The Iranian military operates cyber espionage and sabotage through a network of dozens of contractors, allowing the state to attack foes while denying involvement.
Indonesia, which has the world's largest Muslim population, is expected to face no political impacts from US-Iran conflict due to Indonesia's minimal involvement in the region.
Michael McCain has been criticized for maligning Donald Trump on the Maple Leaf Foods corporate Twitter account over Flight PS752. But strong leaders don't shy away from taking a stand.
When the loss of this heritage is used as a weapon of war, it represents a loss for the country affected as well as for humanity. It targets the memories, history and identity of a people.
Tensions between Iran and the US have spiked, but oil prices have barely budged. Why not? And is the oil markets' muted response an accurate reflection of the rising tensions?
When Canada's worst airline tragedy happened 35 years ago, the country had a different reaction than the national outpouring of grief for those killed when PS752 was shot down in Tehran.
The history of the Iran-United States relationship is complex and often brutal. Understanding it helps put today's turmoil into sharper focus.
Less overt than conventional military actions, cyber attacks can have dangerous consequences – especially when they target critical infrastructure systems controlled by the private sector.
The downing of Flight PS752 suggests Iran’s missile technology has grown increasingly sophisticated. But its ability to responsibly control that technology has not.
The downing of Flight PS752 isn't just the result of Canada being caught in U.S.-Iran crossfire. It's also the result of an unnecessarily aggressive posture of Canada's own against Iran in 2012.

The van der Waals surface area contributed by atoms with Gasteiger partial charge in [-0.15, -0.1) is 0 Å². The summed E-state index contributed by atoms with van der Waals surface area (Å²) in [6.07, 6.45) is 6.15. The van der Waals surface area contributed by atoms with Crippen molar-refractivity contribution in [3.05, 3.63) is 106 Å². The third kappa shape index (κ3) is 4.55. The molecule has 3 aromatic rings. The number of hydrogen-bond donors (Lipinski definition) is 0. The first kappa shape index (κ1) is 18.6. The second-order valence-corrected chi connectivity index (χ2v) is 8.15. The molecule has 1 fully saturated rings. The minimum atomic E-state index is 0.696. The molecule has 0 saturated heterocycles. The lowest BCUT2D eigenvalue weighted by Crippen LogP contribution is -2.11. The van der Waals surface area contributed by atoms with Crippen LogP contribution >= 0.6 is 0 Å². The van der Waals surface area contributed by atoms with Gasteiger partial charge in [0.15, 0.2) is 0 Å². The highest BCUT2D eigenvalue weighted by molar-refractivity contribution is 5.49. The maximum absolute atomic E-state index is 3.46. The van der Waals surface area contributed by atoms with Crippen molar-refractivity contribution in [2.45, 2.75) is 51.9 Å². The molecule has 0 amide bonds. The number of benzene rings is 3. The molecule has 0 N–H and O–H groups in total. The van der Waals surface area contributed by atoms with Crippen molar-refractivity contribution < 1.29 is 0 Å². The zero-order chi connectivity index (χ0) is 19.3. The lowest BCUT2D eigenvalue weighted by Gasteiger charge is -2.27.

Flight PS752 is more than just a terrible tragedy. It's also revealed the potential future costs of Iran's irresponsibility.
'Zulm,' an Arabic word meaning extreme injustice, could explain why Iran appears to be so united in anger at the US killing of Gen. Qassam Soleimani.
After the assassination of General Qassem Soleimani, further esclation in the conflict between Iran and the US could come in the form of a cyber-attack.
Both President Trump and President Obama used military force without informing Congress, or getting its approval. But the differences reveal more than the similarities.
The US and other countries set up the modern system of international law after World War II. Does the US killing of an Iranian general violate those laws? What about Iran's attack on US bases in Iraq?
For decades, Iran has built up a network of proxies across the Middle East. Will it now use them to retailiate for the killing of its top general?
It's very dangerous to assume that Iran will not escalate the crisis further, much less that the US could limit any violence that might ensue.
US-Iran tension in the Strait of Hormuz is just one of many looming security challenges that need closer scrutiny.
As Australia commits to joining a coalition in the Strait of Hormuz, preventing escalation of any conflict should be the primary concern of all players.
Scott Morrison has announced a long-expected commitment to join the US-led coalition in the Strait of Hormuz, expressing concerns over incidents in the Strait: "It is a threat to our economy”.